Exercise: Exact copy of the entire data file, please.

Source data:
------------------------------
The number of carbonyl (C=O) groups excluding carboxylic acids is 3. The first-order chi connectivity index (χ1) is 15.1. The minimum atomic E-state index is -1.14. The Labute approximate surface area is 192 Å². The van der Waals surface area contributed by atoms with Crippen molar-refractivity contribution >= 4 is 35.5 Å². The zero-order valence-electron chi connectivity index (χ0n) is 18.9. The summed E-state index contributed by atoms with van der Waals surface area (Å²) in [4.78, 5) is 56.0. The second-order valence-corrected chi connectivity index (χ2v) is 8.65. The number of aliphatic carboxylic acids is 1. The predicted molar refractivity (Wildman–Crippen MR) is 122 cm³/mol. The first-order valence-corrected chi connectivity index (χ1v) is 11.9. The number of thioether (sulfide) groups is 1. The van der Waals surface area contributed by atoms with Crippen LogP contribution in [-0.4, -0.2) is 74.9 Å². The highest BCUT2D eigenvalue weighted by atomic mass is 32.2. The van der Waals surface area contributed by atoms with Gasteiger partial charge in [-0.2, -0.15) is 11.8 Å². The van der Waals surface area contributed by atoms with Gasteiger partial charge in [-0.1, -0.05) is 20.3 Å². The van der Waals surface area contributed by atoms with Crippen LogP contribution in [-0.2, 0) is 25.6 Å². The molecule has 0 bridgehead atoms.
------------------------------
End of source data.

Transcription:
The number of carbonyl (C=O) groups excluding carboxylic acids is 3. The first-order chi connectivity index (χ1) is 15.1. The minimum atomic E-state index is -1.14. The Labute approximate surface area is 192 Å². The van der Waals surface area contributed by atoms with Crippen molar-refractivity contribution >= 4 is 35.5 Å². The zero-order valence-electron chi connectivity index (χ0n) is 18.9. The summed E-state index contributed by atoms with van der Waals surface area (Å²) in [4.78, 5) is 56.0. The second-order valence-corrected chi connectivity index (χ2v) is 8.65. The number of aliphatic carboxylic acids is 1. The predicted molar refractivity (Wildman–Crippen MR) is 122 cm³/mol. The first-order valence-corrected chi connectivity index (χ1v) is 11.9. The number of thioether (sulfide) groups is 1. The van der Waals surface area contributed by atoms with Crippen LogP contribution in [-0.4, -0.2) is 74.9 Å². The highest BCUT2D eigenvalue weighted by atomic mass is 32.2. The van der Waals surface area contributed by atoms with Gasteiger partial charge in [-0.2, -0.15) is 11.8 Å². The van der Waals surface area contributed by atoms with Gasteiger partial charge in [-0.1, -0.05) is 20.3 Å². The van der Waals surface area contributed by atoms with Crippen LogP contribution in [-0.2, 0) is 25.6 Å². The molecule has 0 bridgehead atoms.